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Dave Morgan


Latest posts by Dave Morgan

Ground warming - good idea?

Posted: 28/10/2014 at 17:21

It's a bit early to start warming anything. It will suppress weed growth over the winter, But really unless you have a serious weed problem, it's better to leave it open to the elements over winter. Fork or dig in the compost, I presume you mean farm yard manure or composted material, then let the worms do the work for you. If your'e warming a bed for early veg then late february or early march is the best time. There's usually no need to warm soil in an ordinary garden.

Hebe Black Knight

Posted: 27/10/2014 at 19:55

I don't think I'd be too worried about it. Black Knight is foliage rich, it will flower, but in my experience (mostly of other peoples) they can be temperamental. Hebe's grown from cutting's take a while to get going anyway, but at 2ft it sounds fully grown. They like full sun and a free draining soil, so are the conditions right. I don't think it's one of the most heavily flowering hebe's either, it's more a foliage plant. Some Hebe's are flower mad, other's aren't. I tend to think having had a look about it's grown more for foliage than flower. It's a great foliage plant, maybe another variety would suit you better, it depends what your'e after.

Azalea leaves turning brown

Posted: 27/10/2014 at 09:24

Feed with an azalea/rhododendron food, you can get it from GC's, shops and online. Change the top 2 inches of compost and add fresh ericaceous compost, then water it in. Be careful when changing the compost as azalea's are fairly shallow rooted. You can break some roots, but breaking too many will stress the plant. You should see the benefit next spring. 

Planting wallflowers in containers

Posted: 26/10/2014 at 15:12

Split them into single plants and plant 8 inches apart, then water them in . Don't soak the roots, they hate having their feet in water. If your'e planting in containers add some grit and reduce the planting distance by half for a more concentrated display. And while your'e at it add some bulbs beneath them giving a layered effect. Tall daffs would be my choice Don't worry how they look, they'll soon perk up once planted.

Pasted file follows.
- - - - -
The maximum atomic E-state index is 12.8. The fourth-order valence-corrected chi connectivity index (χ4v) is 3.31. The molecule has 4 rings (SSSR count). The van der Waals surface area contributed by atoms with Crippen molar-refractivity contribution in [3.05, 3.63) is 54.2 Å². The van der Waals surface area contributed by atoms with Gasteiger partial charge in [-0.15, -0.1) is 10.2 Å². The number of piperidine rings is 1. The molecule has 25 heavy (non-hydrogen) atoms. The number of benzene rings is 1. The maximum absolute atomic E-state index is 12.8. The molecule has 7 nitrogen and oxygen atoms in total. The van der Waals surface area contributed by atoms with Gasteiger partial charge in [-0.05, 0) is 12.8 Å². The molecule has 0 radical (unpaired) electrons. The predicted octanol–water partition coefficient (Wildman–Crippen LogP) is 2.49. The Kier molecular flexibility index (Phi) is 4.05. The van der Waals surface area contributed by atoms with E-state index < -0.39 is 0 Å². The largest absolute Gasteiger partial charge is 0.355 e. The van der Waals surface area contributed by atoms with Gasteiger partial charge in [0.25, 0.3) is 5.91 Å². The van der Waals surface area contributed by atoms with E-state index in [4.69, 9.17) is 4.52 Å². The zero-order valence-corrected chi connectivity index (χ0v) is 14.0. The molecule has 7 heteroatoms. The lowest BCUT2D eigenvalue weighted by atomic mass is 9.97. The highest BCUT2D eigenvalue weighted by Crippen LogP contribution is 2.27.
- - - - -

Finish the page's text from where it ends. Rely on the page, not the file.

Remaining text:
begonia corms

Posted: 26/10/2014 at 14:30

Makes sure you dry them thoroughly, kitchen windowsill is fine, brush off any excess compost. There are various methods of storing them, paper bags, dry compost, sand even, but as long as they are quite dry it doesn't matter which method you choose.

Azalea leaves turning brown

Posted: 26/10/2014 at 14:27

It isn't unusual to lose leaves from any azalea at this time of year. I see it all the time in different gardens at this time of year. As long as it's fed and watered new growth will come back. You don't say if it's in a pot or in the ground. Potted azalea's tend to drop leaves when under watered and under fed. A mulch is always a good idea at this time of year, use ericaceous compost. The buds for next years flowers will already be there, so feeding will help a little. 

Trimming Lavender and Wisteria

Posted: 25/10/2014 at 22:33

Can I back what Hostafan has said. A Wisteria needs drilled in vine eyes and 2 or 3mm wire with tensioners. It's a heavy plant when in full flower and especially when wet. Whats there at the moment will pull out of the wall if it gets any bigger.

Begonia corns

Posted: 25/10/2014 at 16:46

Dry them on the kitchen window sill and pop them in a paper bag. Some say dust them with anti fungal powder, but I find if you let them dry long enough they don't need it. Make sure you get as much soil/compost off as you can.

Tree Dahlia

Posted: 25/10/2014 at 10:29

There's a list of suppliers on the RHS website.

Sweetpeas over winter

Posted: 23/10/2014 at 22:20

I'd be guided by the weather next year Digger. Sweet pea's are pretty hardy and can go out fairly early if the weather is good, so leave them where they are till next year. Box is a tough shrub, if they are well rooted they can stay outside, in pots or buried at soil level to prevent frost damage.

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